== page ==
Actinic Keratosis

From EyeWiki

Actinic keratoses are a premalignant squamous lesions. They may appear clinically as a erythematous, scaly macules or papules. Lesions typically present in middle aged or elderly patients. Sun exposed areas are most commonly affected. Squamous cell carcinoma may develop from preexisting actinic keratoses. Thus, biosy of suspected lesions and long term follow-up are necessary in patients with this condition. The risk of subsequent metastastatic dissemination is very low (0.5-3.0%)[1]

Disease Entity

Actinic Keratosis ICD-10-CM L57.0

Actinic Keratosis of the lower eyelid. (c) 2014
Actinic keratosis 7.0 x PAS.jpg

Etiology and Risk Factors

The most likely factor that leads to the development of actinic keratosis is sunlight exposure, specifically UVA and UVB sunlight.[2] Exposure to these forms of radiation leads to a complex series of genetic events which eventually lead to the development of actinic keratosis and squamous cell carcinoma. History of chronic sunlight exposure. Lack of sunscreen use when outdoors. Fairer skin types (Fitzpatrick types I,II)


Histologically, hyperkeratosis, parakeratosis, dyskeratosis, and solar elastosis are seen. Cellular atypia may be present, with increased nuclear-to-cytoplasmic ratio, pleomorphism, or nuclear hyperchromatism. Exposure to these forms of radiation leads to a complex series of genetic events which eventually lead to the the proliferation of squamous epithelial cells and dysplastic changes in the skin that are characteristic of actinic keratosis.

Actinic keratosis 1.7 x PAS.jpg


Preliminary diagnosis may be made based on the patient's history and clinical appearance. Examination of skin can be performed with a slit-lamp, dermatoscope, or with the naked eye. However, definitive diagnosis of a new lesion requires a biopsy with review by a pathologist.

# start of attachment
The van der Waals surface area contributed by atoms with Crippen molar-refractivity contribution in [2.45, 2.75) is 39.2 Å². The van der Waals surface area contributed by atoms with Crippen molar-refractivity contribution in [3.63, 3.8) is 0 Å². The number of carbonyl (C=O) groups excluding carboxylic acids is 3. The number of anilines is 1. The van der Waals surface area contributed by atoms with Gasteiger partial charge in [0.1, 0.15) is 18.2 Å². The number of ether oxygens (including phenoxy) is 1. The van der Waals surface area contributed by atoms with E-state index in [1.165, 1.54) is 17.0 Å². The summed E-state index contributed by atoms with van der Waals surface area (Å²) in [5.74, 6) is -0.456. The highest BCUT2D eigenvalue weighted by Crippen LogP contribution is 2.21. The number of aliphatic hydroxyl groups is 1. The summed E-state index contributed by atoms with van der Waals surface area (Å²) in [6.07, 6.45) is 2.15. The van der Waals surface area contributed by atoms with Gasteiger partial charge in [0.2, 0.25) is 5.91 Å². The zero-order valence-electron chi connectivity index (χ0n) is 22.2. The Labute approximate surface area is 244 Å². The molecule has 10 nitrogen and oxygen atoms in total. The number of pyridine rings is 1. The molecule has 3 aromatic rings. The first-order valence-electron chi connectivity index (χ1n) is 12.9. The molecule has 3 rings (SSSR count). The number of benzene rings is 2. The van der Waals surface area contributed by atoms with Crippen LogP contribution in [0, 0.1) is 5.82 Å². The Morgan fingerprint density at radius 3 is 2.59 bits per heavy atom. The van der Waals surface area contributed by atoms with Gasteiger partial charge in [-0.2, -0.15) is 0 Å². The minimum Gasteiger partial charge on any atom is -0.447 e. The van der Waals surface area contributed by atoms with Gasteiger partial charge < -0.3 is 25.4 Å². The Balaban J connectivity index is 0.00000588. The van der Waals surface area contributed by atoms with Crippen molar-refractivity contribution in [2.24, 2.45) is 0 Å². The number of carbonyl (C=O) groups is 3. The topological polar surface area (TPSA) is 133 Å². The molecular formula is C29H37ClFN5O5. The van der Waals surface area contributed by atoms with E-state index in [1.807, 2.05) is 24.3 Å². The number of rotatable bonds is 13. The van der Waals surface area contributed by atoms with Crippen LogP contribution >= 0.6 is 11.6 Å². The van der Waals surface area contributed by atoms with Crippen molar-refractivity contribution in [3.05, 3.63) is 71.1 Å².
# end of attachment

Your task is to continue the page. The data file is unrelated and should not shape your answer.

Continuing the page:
• Patients will usually present with a slowly developing scaling and erythomatous lesion of the skin.
  • Examination of skin can be performed with a slit-lamp, dermatoscope, or with the naked eye. Erythematous (red), scaly macule (flat pigmented lesion) or papule (solid, elevated lesion) may be present on the skin surface. Multiple lesions may be present.
  • The skin of affected areas may feel rough, or have a "sandpapery" texture. The lesions may have a round and scaly appearance. Itching or irritation may be present on the skin of affected individuals. It appears clinically as a erythematous, scaly macule or papule.
  • Actinic keratoses are most commonly found on the face, lips, ears, back of the hands, forearms, scalp or neck.[3]
  • Lesions with bleeding, persistent itching, growth, or changes may be biopsied to confirm diagnosis.

Differential diagnosis

  • Squamous cell carcinoma
  • Bowen's disease
  • Basal cell carcinoma
  • Lentigo maligna


Observation, medical, or surgical treatment may be recommended depending on individual circumstances. Progression to squamous cell cancer is generally slow and in elderly patients with multiple comorbidities, for example, observation may be the best choice.

  • Medical therapy
    • The following topical medications have been FDA approved for treatment of Actinic Keratosis.